One of the now-retired Portland police detectives who investigated the 1989 murder of Jessica L. Briggs has turned over two boxes of case files he has kept in his attic, including material never before disclosed to Anthony Sanborn Jr.’s defense team, court documents show.

Portland police Detective James Daniels, the lead investigator in Briggs’ murder, returned the boxes to the Portland Police Department on April 26, after they were stored for an unknown amount of time in his attic, according to court documents filed Monday by Sanborn’s attorney, Amy Fairfield. She used the filing to reiterate her request for a judge to set aside Sanborn’s conviction.

Sanborn was sentenced to 70 years in prison for the murder in 1992 and had been in jail until he was freed on bail April 13, when a judge determined that he was likely to prevail in his effort for post-conviction review.

In the new court filing, Fairfield wrote that she found original witness statements, original police reports, photographs of alternative suspects, and what appeared to be physical evidence, including a knife and a box cutter. Fairfield also asserts that handwritten investigative notes turned over by Daniels’ partner, Daniel Young, show that Daniels lied on the witness stand at Sanborn’s 1992 trial about who was shown photo lineups during early moments in the investigation.

Anthony Sanborn Jr., shown in a handout photo from April 1990, was convicted of murdering Jessica Briggs and sentenced to 70 years.

“There was … evidence and information in those boxes that was exculpatory and absolutely and unequivocally should have been turned over to the defense,” Fairfield said in a telephone interview Monday. “There is conclusive proof of some really bad behavior on the part of the state actors who handled this case. I had it before. I just have a lot more of it now.”

This most recent filing adds to Fairfield’s argument that police and prosecutors colluded to hide evidence from the defense nearly 30 years ago and coerce witnesses to testify against Sanborn, who has proclaimed his innocence since he was charged with Briggs’ murder in 1990.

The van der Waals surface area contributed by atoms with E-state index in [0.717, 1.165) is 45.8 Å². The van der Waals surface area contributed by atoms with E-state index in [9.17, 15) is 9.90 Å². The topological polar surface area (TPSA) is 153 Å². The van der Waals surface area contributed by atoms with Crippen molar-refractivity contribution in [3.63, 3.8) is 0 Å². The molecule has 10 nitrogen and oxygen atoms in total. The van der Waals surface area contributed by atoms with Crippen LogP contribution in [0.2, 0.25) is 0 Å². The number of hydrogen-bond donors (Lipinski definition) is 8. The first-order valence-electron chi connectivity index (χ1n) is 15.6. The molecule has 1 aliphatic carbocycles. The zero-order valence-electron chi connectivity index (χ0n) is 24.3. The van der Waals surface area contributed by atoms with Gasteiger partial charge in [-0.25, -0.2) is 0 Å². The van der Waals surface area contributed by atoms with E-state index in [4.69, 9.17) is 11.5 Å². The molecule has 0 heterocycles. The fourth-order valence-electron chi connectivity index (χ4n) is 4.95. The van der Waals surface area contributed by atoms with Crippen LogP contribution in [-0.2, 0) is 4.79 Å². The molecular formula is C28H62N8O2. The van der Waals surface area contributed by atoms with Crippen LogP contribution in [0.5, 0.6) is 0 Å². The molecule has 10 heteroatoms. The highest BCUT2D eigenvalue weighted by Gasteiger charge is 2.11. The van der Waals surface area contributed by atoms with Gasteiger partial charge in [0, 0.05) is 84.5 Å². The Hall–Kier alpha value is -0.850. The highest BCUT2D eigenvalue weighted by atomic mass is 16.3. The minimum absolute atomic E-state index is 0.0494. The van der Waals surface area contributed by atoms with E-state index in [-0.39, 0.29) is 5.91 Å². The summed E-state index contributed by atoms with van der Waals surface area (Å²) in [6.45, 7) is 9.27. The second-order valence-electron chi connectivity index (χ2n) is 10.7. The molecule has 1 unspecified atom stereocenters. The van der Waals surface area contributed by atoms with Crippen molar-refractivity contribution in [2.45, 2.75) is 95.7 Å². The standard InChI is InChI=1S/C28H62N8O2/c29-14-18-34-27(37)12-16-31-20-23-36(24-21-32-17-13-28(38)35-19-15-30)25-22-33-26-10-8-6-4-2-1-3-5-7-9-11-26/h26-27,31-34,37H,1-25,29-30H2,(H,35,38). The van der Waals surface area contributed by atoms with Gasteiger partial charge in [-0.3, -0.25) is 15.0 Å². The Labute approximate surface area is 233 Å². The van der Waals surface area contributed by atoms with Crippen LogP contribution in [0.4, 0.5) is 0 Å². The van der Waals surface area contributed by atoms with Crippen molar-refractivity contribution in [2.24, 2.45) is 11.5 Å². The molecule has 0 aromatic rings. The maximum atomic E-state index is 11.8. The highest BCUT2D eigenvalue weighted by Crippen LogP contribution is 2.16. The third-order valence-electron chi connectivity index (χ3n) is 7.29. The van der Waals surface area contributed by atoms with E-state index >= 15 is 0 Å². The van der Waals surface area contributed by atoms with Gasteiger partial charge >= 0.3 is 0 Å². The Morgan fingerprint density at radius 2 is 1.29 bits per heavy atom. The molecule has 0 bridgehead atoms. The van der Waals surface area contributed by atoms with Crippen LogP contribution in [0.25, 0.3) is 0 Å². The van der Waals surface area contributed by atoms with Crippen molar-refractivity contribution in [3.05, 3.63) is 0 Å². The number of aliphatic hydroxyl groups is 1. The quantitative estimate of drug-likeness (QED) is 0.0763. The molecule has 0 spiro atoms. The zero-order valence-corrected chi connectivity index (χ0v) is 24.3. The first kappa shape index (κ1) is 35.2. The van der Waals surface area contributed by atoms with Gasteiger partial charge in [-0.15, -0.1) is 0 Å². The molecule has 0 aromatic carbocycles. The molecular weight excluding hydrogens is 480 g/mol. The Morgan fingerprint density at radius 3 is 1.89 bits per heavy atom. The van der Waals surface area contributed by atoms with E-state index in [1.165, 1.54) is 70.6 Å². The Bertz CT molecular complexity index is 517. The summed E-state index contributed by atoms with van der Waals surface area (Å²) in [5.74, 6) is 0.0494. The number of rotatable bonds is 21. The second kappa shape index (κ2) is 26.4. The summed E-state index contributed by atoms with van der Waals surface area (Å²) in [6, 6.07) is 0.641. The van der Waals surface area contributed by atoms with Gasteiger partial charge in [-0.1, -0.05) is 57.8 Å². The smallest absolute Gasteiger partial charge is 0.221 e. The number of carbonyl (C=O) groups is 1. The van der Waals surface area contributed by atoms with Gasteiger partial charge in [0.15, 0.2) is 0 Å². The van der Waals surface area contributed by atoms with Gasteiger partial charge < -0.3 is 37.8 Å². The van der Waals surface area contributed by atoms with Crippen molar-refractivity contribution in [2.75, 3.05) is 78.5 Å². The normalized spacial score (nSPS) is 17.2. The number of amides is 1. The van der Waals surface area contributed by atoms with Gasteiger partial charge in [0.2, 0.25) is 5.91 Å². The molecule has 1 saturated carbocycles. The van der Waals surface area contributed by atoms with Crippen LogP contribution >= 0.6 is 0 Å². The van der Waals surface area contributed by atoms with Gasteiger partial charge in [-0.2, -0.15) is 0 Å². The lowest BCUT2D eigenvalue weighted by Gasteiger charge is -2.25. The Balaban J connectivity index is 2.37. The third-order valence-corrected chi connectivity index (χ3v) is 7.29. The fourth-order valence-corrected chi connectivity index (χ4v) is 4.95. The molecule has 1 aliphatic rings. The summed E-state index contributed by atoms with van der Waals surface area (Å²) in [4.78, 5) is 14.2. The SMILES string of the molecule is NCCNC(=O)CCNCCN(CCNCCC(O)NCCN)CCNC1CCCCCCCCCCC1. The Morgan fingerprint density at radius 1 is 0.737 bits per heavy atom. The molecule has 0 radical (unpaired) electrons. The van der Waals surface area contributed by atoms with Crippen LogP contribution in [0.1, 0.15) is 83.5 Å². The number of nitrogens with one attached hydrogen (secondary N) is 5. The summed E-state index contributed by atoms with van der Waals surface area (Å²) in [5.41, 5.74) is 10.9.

According to court records and media accounts at the time, the murder investigation began on a drizzly morning in May 1989, when police were called to the Maine State Pier, which at that time was partially occupied by a Bath Iron Works dry-dock.

Near a dumpster at the end of the pier behind the BIW receiving department, police found a pair of black high-heeled shoes, a woman’s earring, a pack of cigarettes and a fresh pool of human blood. Drag marks pointed to an opening that led to the water. When divers pulled Briggs’ body from Casco Bay, they found her throat had been cut, and she was stabbed multiple times and nearly disemboweled.

During the trial, workers from BIW testified about seeing a woman who was apparently Briggs walk across Commercial Street headed toward the pier around midnight, pushing a bicycle with a young man at her side.

BIW’s second shift had just let out, and a charter bus was idling near the entrance to the pier to take workers back to the Bath area, documents from the trial say. Police interviewed and turned over information about three interviews with workers who were on the bus that night.

But Fairfield alleges that notes provided by Young show they interviewed at least 11 people. One of them was John Asquini, the bus driver, who saw a third person walking ahead of Briggs and her companion.

Based on an eyewitness account in 1989, police prepared this sketch of a man seen walking near Jessica L. Briggs and another man before she was murdered. It had been stored with case materials turned over to Anthony Sanborn Jr.’s attorney last week.

Asquini worked with a police sketch artist to develop a composite of the man, but the sketch was never turned over to the defense at trial, and had never been seen by Sanborn’s attorneys until Fairfield viewed it April 28, she wrote in the latest filing.


Fairfield said she has been looking for that composite sketch ever since she took on Sanborn’s appeal in 2016. “I think that could be the end-all, be-all,” she said.

A story published June 1, 1989, in the Evening Express newspaper described how police had prepared a sketch of someone seen on the pier with Briggs that night, but they did not release it or indicate whether they believe the person in the sketch was the man who killed her. It is also not clear whether the sketch provided in court documents this week is the same sketch described in the Evening Express story.

Also described in the new filings is a segment of video footage that was altered and edited before it was disclosed to the defense, Fairfield said.

In the filing, Fairfield describes how a roughly 10-minute segment was prepared by a news crew at WCSH-TV shortly after Briggs was killed. The segment had six parts. But the copy of the footage turned over to the defense in the case was reproduced without audio and omitted the final part.

The original and unedited news reel has been turned over to Fairfield, she wrote, and the sixth deleted scene showed Portland police detective Young interviewing BIW employees on the bus back to Bath.